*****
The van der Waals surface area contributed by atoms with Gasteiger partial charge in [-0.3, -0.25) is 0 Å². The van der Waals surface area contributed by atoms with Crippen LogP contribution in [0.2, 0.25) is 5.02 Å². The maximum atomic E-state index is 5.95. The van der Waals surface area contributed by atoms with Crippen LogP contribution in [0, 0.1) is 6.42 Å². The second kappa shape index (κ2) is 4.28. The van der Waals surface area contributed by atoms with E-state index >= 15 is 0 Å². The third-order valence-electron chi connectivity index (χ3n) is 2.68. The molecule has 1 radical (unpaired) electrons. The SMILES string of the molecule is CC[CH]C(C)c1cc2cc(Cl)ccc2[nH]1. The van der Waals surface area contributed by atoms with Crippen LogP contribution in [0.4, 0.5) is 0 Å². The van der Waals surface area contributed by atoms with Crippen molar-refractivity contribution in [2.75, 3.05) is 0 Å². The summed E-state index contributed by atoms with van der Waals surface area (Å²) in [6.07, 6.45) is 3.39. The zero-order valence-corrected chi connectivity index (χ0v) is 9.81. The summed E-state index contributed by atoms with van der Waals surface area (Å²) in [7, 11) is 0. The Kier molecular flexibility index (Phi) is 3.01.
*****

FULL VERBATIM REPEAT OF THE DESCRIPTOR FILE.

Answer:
The van der Waals surface area contributed by atoms with Gasteiger partial charge in [-0.3, -0.25) is 0 Å². The van der Waals surface area contributed by atoms with Crippen LogP contribution in [0.2, 0.25) is 5.02 Å². The maximum atomic E-state index is 5.95. The van der Waals surface area contributed by atoms with Crippen LogP contribution in [0, 0.1) is 6.42 Å². The second kappa shape index (κ2) is 4.28. The van der Waals surface area contributed by atoms with E-state index >= 15 is 0 Å². The third-order valence-electron chi connectivity index (χ3n) is 2.68. The molecule has 1 radical (unpaired) electrons. The SMILES string of the molecule is CC[CH]C(C)c1cc2cc(Cl)ccc2[nH]1. The van der Waals surface area contributed by atoms with Crippen LogP contribution in [0.4, 0.5) is 0 Å². The van der Waals surface area contributed by atoms with Crippen molar-refractivity contribution in [2.75, 3.05) is 0 Å². The summed E-state index contributed by atoms with van der Waals surface area (Å²) in [6.07, 6.45) is 3.39. The zero-order valence-corrected chi connectivity index (χ0v) is 9.81. The summed E-state index contributed by atoms with van der Waals surface area (Å²) in [7, 11) is 0. The Kier molecular flexibility index (Phi) is 3.01.